The trend of less talk and more medication for patients with mental disorders

by Grace

Clinical psychologist Brandon A. Gaudiano wrote in the New York Times that psychotherapy is in decline while the use of medication is on the rise for the treatment of mental disorders.

…  In the United States, from 1998 to 2007, the number of patients in outpatient mental health facilities receiving psychotherapy alone fell by 34 percent, while the number receiving medication alone increased by 23 percent. This is not necessarily for a lack of interest. A recent analysis of 33 studies found that patients expressed a three-times-greater preference for psychotherapy over medications.

Yet psychotherapy for the most common conditions is considered the best treatment “of first choice”.  What is going on? The benefits of psychotherapy seem fuzzy to many potential patients, but pharmacological treatment enjoys “clearer, better marketed evidence” of its efficacy.  Some of this comes from the failure of psychotherapists to take a scientific approach to patient treatment.

But psychotherapy’s problems come as much from within as from without. Many therapists are contributing to the problem by failing to recognize and use evidence-based psychotherapies (and by sometimes proffering patently outlandish ideas). There has been a disappointing reluctance among psychotherapists to make the hard choices about which therapies are effective and which — like some old-fashioned Freudian therapies — should be abandoned.

Psychologists need better, well-defined treatment guidelines.

There is a lot of organizational catching up to do. Groups like the American Psychiatric Association, which typically promote medications as treatments of first choice, have been publishing practice guidelines for more than two decades, providing recommendations for which treatments to use under what circumstances. The American Psychological Association, which promotes psychotherapeutic approaches, only recently formed a committee to begin developing treatment guidelines.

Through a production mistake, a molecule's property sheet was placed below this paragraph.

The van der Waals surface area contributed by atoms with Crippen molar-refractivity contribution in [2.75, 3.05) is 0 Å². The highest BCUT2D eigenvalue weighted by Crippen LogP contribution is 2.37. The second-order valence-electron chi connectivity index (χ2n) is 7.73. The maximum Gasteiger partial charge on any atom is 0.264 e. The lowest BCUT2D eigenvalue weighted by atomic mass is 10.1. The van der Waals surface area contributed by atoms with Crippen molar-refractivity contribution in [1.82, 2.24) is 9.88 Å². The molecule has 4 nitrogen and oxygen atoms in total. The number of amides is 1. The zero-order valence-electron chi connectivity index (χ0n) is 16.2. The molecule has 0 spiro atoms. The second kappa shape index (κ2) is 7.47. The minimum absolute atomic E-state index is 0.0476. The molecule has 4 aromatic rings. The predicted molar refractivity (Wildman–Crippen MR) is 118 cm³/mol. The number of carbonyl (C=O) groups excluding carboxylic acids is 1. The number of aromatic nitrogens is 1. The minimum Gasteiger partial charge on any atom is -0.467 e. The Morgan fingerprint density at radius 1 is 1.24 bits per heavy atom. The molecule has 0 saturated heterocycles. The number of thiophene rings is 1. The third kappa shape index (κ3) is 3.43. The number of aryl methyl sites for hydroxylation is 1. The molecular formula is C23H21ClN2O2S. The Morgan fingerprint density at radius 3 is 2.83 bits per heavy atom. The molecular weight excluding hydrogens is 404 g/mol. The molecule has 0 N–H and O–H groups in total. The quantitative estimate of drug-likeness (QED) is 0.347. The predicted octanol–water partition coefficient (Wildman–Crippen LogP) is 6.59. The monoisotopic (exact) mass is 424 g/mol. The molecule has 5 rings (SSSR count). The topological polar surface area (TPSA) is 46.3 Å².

Lack of clarity is also a problem in diagnosis. Gary Greenberg, a practicing psychotherapist and author of of The Book of Woe: The Making of the DSM-5 and the Unmaking of Psychiatry, argues that another problem is the method used to diagnose mental disorders, which “is not scientific, but political and bureaucratic”.

Psychiatry and psychology just seems fuzzy all around, more art than science.

Related:  ‘Every 20-something I know is in therapy for something’ (Cost of College)

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3 Comments to “The trend of less talk and more medication for patients with mental disorders”

  1. Studies seem to indicate that for a number of mental problems, such as ADHD and OCD, a combination of talk therapy and medication is best. But unfortunately, the talk part is often missing, because it is expensive, and because there is a severe shortage of specialists, especially at the pediatric level, and especially in non-urban areas.

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  2. I get the impression that there is also a shortage of pediatric psychiatrists, which may not show up as such a serious issue because typically psychiatrists are not seen by patients as often as therapists are.

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  3. The shortage of pediatric psychiatrists, and also of pediatric psychiatric beds, is very serious. A friend of mine upstate ran into this when her 10 year old son became suicidal. They had a terrible time finding a placement and a doctor on their insurance

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